Politico: Say, remember when Hillary promised to “do a lot more press”?
Well, Politico’s Dylan Byers has to give Hillary Clinton credit for trying. She did try holding a presser after her Las Vegas campaign event, but it turned out badly — even apart from the all-orange wardrobe choice, given the circumstances:
Is it any wonder that the campaign has not allowed reporters the opportunity to joust with Hillary Clinton, despite her promise in June to be “doing a lot more press” by this point?
In her first and only national interview, more than six weeks ago, Clinton told CNN’s Brianna Keilar: “Obviously I’ll be doing a lot more press.” The only reason she’d been waiting so long, she said, was because she had pledged to spent the first 90 days of her campaign listening to American voters. At the time, a Clinton aide also told the On Media blog that the candidate “looks forward to doing more” national interviews.
The Clinton listening tour officially ended on July 12, and since then the national media has been forced to endure 40 days and 40 nights without the promised interviews. The fast has only contributed to longstanding press frustrations with Clinton’s limited availability. Despite the occasional scrum or press conference, the candidate’s refusal to answer questions from reporters has been a theme of her campaign.
“Clinton has done one national interview since her shift to national interviews. It was over six weeks ago,” Maggie Haberman, the New York Times political reporter, tweeted late Thursday night.
Actually, there have been two interviews with national outlets, as Team Hillary spokesman Brian Fallon pointed out on Twitter. The second took place earlier this month with Univision, which didn’t get much notice from the national press. Univision’s Maria Elena Salinas barely touched on the e-mail scandal, only pressing Hillary on polling that showed voters want it investigated, and never mentions Libya or Benghazi at all. Besides, two interviews in 40 days is hardly “doing a lot more press” with national outlets.
That still didn’t prevent Fallon from picking a fight with Byers on Twitter:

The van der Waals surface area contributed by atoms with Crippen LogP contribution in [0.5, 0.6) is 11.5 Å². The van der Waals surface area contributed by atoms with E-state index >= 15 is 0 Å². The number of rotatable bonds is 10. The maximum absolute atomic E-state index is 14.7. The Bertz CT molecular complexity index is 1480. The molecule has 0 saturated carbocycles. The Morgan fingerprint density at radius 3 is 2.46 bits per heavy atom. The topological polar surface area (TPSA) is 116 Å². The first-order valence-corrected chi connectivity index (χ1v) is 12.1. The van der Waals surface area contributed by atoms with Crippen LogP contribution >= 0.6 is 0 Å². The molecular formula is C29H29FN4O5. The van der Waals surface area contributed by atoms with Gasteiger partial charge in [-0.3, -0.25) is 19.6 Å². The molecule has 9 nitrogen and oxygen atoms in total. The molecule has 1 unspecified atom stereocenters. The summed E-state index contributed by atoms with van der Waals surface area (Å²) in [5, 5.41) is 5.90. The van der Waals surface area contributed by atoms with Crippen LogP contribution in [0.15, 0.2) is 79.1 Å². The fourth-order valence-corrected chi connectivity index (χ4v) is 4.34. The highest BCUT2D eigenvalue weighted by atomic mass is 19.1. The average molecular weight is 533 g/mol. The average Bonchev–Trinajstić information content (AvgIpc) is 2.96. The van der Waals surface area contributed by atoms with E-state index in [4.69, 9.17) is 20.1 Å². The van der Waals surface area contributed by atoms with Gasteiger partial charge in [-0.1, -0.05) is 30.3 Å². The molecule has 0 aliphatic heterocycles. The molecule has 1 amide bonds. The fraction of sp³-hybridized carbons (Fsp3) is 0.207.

There’s more, so just open the thread and follow along.
There are a few reasons why Hillary would refrain from doing more press. One is that she doesn’t have any real competition for the Democratic nomination; if a real threat emerged, she’d have no choice. Under the current circumstances, why take the risk? Another is that she’s, well, pretty poor at handling the press. Her UN presser in March turned into a fiasco of arrogance and deceit, and this past one was even worse, especially with its hasty retreat under questioning. She does passably well on the stump, at least when refraining from stand-up comedy, but in any kind of neutral or hostile questioning quickly becomes unlikable.
There’s one more reason, too. Her defenses keep changing on the e-mail server story when pressed for explanations, and the investigation creates a risk that these public statements might be used to magnify her legal problems. Under normal circumstances, people linked to a probe of this potential damage would be well advised to keep their mouths shut, but that’s impractical for a presidential aspirant. The next best option is to tightly control the public messaging — and that means reporters won’t get much time with Hillary for the foreseeable future.
Update: I’m pretty sure this doesn’t count:
That’s great for Ellen DeGeneres, but DeGeneres isn’t “press” — she’s entertainment.